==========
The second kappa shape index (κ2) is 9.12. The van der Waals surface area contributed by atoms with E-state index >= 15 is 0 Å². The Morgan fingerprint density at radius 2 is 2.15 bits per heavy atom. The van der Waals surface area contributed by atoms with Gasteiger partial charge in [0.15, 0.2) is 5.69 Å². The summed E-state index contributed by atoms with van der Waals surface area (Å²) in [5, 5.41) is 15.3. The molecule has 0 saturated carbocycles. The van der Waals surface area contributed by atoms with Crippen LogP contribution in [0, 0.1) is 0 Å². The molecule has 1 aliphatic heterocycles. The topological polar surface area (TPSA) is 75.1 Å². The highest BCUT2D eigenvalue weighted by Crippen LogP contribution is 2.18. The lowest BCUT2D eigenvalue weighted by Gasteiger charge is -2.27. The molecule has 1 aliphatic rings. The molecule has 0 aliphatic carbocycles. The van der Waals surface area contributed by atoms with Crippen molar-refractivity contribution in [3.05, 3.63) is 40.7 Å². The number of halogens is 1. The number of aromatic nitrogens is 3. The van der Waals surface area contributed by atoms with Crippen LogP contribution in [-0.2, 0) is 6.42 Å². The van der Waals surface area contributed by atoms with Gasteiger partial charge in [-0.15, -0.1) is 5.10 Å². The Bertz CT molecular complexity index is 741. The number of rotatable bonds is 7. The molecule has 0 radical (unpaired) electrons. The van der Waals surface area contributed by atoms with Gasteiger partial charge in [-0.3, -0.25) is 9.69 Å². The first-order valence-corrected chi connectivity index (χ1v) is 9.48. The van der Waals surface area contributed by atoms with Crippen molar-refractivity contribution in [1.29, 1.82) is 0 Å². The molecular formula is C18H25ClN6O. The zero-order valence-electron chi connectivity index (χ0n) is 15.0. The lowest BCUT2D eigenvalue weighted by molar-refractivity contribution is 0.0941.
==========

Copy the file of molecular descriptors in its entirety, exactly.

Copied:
The second kappa shape index (κ2) is 9.12. The van der Waals surface area contributed by atoms with E-state index >= 15 is 0 Å². The Morgan fingerprint density at radius 2 is 2.15 bits per heavy atom. The van der Waals surface area contributed by atoms with Gasteiger partial charge in [0.15, 0.2) is 5.69 Å². The summed E-state index contributed by atoms with van der Waals surface area (Å²) in [5, 5.41) is 15.3. The molecule has 0 saturated carbocycles. The van der Waals surface area contributed by atoms with Crippen LogP contribution in [0, 0.1) is 0 Å². The molecule has 1 aliphatic heterocycles. The topological polar surface area (TPSA) is 75.1 Å². The highest BCUT2D eigenvalue weighted by Crippen LogP contribution is 2.18. The lowest BCUT2D eigenvalue weighted by Gasteiger charge is -2.27. The molecule has 1 aliphatic rings. The molecule has 0 aliphatic carbocycles. The van der Waals surface area contributed by atoms with Crippen molar-refractivity contribution in [3.05, 3.63) is 40.7 Å². The number of halogens is 1. The number of aromatic nitrogens is 3. The van der Waals surface area contributed by atoms with Crippen LogP contribution in [-0.2, 0) is 6.42 Å². The van der Waals surface area contributed by atoms with Gasteiger partial charge in [-0.15, -0.1) is 5.10 Å². The Bertz CT molecular complexity index is 741. The number of rotatable bonds is 7. The molecule has 0 radical (unpaired) electrons. The van der Waals surface area contributed by atoms with Gasteiger partial charge in [-0.3, -0.25) is 9.69 Å². The first-order valence-corrected chi connectivity index (χ1v) is 9.48. The van der Waals surface area contributed by atoms with Crippen molar-refractivity contribution in [1.29, 1.82) is 0 Å². The molecular formula is C18H25ClN6O. The zero-order valence-electron chi connectivity index (χ0n) is 15.0. The lowest BCUT2D eigenvalue weighted by molar-refractivity contribution is 0.0941.